Rebecca Solnit, in The Faraway Nearby writes: "The bigness of the world is redemption. Despair compresses you into a small space and a depression is literally a hollow in the ground. To dig deeper into the self, to go underground, is sometimes necessary, but so is the other route of getting out of yourself, into the larger world, into the openness in which you need not clutch your story and your troubles so tightly to your chest" (p. 30). As is apt to happen, my story has caught up with me. As is apt to happen, I am working my way back to the larger world so I can thrust this story from my hands and into the ether, because it does me no good to cling to.
I've been moving through the world as openly as I can in the past months; I've taken in; I've offered out. And now? I'm finally hitting that space where I realize that I might need a bit more incubation before taking on anything else, but "everything else" is heading my way. I continue to carve spaces for kindness and unconditional love to etch themselves into my core--dreaming of rivulets in my psyche…one drop at a time carving careful canyons through me. I've found I've cultivated a good amount of gentleness with self, and I am working on extending this same gentleness into situations that are proving more challenging emotionally and spiritually. Always, always, always: returning to intention and practice.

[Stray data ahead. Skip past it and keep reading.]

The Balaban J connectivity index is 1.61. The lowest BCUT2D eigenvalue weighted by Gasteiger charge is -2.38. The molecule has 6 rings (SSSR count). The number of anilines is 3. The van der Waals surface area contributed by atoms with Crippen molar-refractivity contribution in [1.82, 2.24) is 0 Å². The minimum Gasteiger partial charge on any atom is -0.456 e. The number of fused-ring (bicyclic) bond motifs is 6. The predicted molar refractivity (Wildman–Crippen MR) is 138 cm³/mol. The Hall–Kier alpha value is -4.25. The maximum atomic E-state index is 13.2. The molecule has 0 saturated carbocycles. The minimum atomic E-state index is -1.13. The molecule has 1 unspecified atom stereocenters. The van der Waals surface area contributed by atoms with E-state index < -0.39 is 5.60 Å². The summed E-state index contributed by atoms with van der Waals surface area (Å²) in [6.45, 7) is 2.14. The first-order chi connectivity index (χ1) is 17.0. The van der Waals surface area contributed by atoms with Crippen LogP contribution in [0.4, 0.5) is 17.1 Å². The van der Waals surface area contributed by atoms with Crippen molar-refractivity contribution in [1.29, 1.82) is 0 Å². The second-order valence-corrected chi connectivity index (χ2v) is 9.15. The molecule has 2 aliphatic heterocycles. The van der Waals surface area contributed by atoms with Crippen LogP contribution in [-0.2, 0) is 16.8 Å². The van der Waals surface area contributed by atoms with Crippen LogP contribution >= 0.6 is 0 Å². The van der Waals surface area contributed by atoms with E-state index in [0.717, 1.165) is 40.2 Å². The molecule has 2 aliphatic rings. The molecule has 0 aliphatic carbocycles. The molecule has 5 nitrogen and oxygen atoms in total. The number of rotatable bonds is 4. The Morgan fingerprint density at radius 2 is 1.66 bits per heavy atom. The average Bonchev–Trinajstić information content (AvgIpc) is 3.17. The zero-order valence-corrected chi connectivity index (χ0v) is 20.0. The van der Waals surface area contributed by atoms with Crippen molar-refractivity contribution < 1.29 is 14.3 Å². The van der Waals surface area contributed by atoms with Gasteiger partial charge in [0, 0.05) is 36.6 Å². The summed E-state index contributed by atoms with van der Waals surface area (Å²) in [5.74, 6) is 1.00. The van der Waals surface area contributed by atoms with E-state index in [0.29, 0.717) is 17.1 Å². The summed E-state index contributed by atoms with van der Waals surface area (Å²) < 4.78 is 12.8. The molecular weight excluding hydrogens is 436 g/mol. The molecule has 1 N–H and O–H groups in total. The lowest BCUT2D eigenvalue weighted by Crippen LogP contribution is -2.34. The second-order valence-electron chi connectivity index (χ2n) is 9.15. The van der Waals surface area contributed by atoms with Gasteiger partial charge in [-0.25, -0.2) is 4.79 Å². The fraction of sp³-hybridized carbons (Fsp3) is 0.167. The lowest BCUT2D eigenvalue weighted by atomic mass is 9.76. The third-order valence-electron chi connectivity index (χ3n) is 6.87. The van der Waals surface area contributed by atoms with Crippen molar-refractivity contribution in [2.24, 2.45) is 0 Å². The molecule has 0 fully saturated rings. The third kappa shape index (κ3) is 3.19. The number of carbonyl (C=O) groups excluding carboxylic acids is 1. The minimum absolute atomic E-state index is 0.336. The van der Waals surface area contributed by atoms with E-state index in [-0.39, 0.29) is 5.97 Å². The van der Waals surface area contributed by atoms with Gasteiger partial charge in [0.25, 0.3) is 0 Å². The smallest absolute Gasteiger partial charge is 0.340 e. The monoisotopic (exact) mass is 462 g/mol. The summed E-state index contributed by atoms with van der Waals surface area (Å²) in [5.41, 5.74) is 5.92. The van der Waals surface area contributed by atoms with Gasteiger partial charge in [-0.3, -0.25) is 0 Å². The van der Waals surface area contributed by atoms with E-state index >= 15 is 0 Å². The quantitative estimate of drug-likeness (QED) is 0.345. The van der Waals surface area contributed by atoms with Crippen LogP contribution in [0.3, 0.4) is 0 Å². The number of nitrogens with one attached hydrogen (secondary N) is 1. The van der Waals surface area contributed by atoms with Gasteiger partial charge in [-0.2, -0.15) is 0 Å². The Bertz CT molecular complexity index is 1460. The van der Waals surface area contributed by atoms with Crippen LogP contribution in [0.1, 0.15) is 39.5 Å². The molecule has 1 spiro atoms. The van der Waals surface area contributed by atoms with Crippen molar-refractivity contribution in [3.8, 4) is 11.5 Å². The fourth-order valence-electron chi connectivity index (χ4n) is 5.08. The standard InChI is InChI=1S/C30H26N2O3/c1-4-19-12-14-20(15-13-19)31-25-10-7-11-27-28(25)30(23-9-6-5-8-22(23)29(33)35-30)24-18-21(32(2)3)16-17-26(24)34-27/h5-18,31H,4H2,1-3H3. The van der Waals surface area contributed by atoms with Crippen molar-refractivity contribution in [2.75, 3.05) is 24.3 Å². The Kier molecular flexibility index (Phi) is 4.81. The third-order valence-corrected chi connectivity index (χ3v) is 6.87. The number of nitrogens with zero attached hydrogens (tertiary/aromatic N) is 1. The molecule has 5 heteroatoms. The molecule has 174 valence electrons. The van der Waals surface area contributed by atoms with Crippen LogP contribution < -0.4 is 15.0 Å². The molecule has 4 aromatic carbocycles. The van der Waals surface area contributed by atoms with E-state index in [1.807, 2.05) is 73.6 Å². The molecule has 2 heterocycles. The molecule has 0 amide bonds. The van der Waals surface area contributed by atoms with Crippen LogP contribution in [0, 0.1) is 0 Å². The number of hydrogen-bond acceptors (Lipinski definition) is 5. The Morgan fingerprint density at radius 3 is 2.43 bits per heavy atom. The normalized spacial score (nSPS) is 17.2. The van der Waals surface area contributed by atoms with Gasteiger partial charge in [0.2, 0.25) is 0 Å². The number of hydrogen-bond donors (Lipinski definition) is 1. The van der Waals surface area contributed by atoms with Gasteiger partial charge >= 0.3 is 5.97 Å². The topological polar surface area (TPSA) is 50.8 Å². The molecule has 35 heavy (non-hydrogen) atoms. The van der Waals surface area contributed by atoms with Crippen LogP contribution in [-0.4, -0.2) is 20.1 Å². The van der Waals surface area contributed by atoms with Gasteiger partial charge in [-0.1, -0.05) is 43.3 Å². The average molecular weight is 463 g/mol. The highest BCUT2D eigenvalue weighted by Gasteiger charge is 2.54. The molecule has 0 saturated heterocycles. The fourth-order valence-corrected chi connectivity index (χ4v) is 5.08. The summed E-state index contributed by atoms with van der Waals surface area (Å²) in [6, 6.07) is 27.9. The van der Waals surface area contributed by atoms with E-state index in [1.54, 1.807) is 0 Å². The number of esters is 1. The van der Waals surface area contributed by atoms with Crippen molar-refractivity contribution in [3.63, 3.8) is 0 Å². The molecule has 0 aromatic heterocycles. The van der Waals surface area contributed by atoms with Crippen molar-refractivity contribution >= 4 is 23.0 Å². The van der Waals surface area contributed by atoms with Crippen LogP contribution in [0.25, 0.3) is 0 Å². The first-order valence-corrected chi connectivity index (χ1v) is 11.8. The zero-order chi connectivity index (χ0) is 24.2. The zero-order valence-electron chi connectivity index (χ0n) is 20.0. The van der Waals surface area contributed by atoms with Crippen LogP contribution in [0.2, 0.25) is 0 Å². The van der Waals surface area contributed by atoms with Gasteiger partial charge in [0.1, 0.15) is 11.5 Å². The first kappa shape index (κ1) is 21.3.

I traveled by ferry last weekend to a yoga workshop on the heels of a challenging week, and I was looking to quiet a nervous system that had taken in a bit too much…and I recognized, only after the first evening of practice, that I had tucked every bit of stress I've been feeling into my shoulders and back--such a clear physical manifestation of stress and the interconnectedness of mind and body…and such a clear reminder that I needed to acknowledge, that, despite the awesome photographs, the gorgeous scenery, and fun lessons learned, that the past few months have not been easy. Sometimes the most worthwhile things in life are just plain exhausting.
I have been toying with the idea of expanding my existence to allow space for a partner. I have not met this person, necessarily, but I am recognizing that for the first time in a long long time, this might be something I'm interested in: "Sometimes life is too hard to be alone, and sometimes life is too good to be alone"--Elizabeth Gilbert (Committed, p. 91). But this in itself is a pandora's box of trouble that I'm uncertain I want to open. e.e. cummings writes: "Be of love (a little)/ more careful/ than of everything.